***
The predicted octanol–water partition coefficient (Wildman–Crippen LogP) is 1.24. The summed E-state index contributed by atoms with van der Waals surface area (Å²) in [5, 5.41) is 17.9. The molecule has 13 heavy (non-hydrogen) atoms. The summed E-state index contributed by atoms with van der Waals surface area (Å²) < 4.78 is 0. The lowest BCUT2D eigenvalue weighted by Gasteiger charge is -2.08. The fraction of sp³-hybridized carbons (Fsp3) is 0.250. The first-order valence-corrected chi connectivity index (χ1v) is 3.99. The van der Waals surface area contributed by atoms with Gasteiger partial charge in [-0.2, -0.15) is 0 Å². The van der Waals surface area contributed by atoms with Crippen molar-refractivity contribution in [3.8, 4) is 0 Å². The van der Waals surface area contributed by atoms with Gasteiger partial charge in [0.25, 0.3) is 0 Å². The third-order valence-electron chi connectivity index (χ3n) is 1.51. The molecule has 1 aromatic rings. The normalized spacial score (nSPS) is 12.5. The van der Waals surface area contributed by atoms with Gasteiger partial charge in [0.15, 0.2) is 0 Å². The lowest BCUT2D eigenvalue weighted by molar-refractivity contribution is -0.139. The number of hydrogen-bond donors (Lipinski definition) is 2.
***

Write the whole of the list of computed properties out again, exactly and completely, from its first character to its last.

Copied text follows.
The predicted octanol–water partition coefficient (Wildman–Crippen LogP) is 1.24. The summed E-state index contributed by atoms with van der Waals surface area (Å²) in [5, 5.41) is 17.9. The molecule has 13 heavy (non-hydrogen) atoms. The summed E-state index contributed by atoms with van der Waals surface area (Å²) < 4.78 is 0. The lowest BCUT2D eigenvalue weighted by Gasteiger charge is -2.08. The fraction of sp³-hybridized carbons (Fsp3) is 0.250. The first-order valence-corrected chi connectivity index (χ1v) is 3.99. The van der Waals surface area contributed by atoms with Gasteiger partial charge in [-0.2, -0.15) is 0 Å². The van der Waals surface area contributed by atoms with Crippen molar-refractivity contribution in [3.8, 4) is 0 Å². The van der Waals surface area contributed by atoms with Gasteiger partial charge in [0.25, 0.3) is 0 Å². The third-order valence-electron chi connectivity index (χ3n) is 1.51. The molecule has 1 aromatic rings. The normalized spacial score (nSPS) is 12.5. The van der Waals surface area contributed by atoms with Gasteiger partial charge in [0.15, 0.2) is 0 Å². The lowest BCUT2D eigenvalue weighted by molar-refractivity contribution is -0.139. The number of hydrogen-bond donors (Lipinski definition) is 2.